In the book of Exodus, we hear how God delivered the people of Israel from slavery in Egypt by parting the Red Sea into two, but then killed the Egyptian army who pursued them by drowning them in the sea (Exodus 14). Have no doubt that water often meant a divine instrument of death and destruction in the eyes of the people of Israel.
But, in the Bible, water is also a symbol and source of life and healing. We hear, in the second book of the Kings (5:1-19), the story about Naaman, the commander of the Syrian army, who was healed after he immersed himself in the river Jordan. In John’s Gospel (4: 13-14), we hear how Jesus offered himself as living water that gave eternal life.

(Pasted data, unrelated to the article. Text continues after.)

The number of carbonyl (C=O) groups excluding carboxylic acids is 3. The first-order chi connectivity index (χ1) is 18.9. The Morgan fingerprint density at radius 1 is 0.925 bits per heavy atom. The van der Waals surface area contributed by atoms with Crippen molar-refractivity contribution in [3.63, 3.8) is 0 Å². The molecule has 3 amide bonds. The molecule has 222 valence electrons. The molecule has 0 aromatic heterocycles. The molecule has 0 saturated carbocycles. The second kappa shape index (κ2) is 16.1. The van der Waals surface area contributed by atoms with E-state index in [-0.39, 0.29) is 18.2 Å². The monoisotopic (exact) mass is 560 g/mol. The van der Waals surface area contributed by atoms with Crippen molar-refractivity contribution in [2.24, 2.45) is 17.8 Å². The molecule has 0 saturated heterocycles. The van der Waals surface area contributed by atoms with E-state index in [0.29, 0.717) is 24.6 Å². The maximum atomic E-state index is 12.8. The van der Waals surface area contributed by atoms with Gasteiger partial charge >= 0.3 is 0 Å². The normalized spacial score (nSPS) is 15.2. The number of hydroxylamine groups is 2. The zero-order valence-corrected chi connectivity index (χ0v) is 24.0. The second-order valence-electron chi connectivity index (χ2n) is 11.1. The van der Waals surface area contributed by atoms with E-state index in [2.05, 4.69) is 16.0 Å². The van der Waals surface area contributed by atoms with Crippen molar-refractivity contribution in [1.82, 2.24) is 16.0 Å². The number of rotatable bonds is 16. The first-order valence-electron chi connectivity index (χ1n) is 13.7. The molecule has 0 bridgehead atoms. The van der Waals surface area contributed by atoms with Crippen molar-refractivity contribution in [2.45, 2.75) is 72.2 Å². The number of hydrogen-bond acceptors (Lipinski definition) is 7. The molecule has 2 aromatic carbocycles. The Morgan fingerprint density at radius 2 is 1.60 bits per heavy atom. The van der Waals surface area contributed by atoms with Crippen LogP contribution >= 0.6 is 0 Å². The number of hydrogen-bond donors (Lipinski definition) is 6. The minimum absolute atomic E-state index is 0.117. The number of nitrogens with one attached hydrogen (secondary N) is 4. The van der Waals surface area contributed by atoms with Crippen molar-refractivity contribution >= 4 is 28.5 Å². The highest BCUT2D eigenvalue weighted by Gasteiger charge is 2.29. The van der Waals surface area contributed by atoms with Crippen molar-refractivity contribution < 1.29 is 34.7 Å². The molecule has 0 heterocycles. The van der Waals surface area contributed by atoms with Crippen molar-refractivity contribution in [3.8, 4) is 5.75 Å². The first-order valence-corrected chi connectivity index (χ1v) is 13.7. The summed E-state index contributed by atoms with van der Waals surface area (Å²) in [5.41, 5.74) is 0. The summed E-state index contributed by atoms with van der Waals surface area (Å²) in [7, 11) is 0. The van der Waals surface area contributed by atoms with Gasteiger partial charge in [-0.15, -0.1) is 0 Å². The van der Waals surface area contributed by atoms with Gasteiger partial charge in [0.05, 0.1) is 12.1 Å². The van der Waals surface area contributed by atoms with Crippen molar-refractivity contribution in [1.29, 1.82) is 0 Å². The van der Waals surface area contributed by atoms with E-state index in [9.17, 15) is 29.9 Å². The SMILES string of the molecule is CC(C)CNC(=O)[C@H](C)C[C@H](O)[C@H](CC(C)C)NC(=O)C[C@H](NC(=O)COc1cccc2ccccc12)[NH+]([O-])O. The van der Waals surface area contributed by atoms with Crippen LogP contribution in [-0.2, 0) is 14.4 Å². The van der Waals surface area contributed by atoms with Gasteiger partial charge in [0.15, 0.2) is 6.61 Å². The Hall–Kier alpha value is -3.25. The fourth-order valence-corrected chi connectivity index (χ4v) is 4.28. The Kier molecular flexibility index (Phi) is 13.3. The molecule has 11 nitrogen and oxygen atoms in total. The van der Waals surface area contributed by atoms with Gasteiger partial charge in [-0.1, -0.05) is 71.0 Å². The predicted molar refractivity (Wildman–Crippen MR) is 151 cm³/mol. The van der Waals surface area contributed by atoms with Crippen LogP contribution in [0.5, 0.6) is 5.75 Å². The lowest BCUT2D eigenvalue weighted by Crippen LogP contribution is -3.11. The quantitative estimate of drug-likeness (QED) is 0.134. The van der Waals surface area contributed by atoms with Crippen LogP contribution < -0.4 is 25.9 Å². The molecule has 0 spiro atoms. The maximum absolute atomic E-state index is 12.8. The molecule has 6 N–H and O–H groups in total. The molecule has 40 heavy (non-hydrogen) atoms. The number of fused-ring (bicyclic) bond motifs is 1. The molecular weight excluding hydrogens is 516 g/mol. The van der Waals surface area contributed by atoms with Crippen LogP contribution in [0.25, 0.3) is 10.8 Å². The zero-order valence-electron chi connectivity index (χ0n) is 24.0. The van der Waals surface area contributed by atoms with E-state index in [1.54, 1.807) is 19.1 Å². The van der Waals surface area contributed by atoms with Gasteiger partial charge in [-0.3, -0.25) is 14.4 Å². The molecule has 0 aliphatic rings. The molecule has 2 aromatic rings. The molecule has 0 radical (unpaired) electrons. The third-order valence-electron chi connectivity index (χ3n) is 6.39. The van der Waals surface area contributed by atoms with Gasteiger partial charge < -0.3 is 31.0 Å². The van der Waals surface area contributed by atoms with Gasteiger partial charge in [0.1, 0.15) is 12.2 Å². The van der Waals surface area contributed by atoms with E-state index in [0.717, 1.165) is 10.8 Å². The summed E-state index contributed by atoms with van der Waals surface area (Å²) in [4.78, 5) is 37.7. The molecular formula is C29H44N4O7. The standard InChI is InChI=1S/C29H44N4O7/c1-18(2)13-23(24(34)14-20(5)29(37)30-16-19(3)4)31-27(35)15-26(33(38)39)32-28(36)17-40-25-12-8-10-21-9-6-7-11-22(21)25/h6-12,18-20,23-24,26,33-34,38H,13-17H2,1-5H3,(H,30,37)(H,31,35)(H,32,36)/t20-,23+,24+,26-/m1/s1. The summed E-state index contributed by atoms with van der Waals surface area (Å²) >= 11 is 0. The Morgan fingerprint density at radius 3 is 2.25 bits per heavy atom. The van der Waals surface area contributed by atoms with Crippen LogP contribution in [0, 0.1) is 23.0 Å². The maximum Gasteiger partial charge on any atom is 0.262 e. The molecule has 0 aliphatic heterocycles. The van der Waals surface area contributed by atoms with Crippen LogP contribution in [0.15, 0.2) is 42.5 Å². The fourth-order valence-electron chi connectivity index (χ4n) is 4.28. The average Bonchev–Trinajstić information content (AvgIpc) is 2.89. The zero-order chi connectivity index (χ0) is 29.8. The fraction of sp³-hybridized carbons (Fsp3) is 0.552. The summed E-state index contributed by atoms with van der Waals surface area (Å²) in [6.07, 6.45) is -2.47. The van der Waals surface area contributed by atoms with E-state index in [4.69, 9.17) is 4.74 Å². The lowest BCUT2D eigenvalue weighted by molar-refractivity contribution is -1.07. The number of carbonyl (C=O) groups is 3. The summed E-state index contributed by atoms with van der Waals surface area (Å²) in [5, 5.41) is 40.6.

Today, in the book of revelation, we hear the vision of a river that flows from the throne of God in the middle of the New Jerusalem. This new city of Jerusalem is the restoration of the Garden of Eden, in the beginning of creation, in the middle of which a river also flowed to water the garden (Genesis 2:10).
This river, in this New Jerusalem, produces trees of life whose leaves bring healing to all nations. There is no mistaking the meaning of this vision: from God comes healing to all nations. Our God is the source of all healing in the world. Our God is working to heal the wounds not only of people, but also of every part of creation.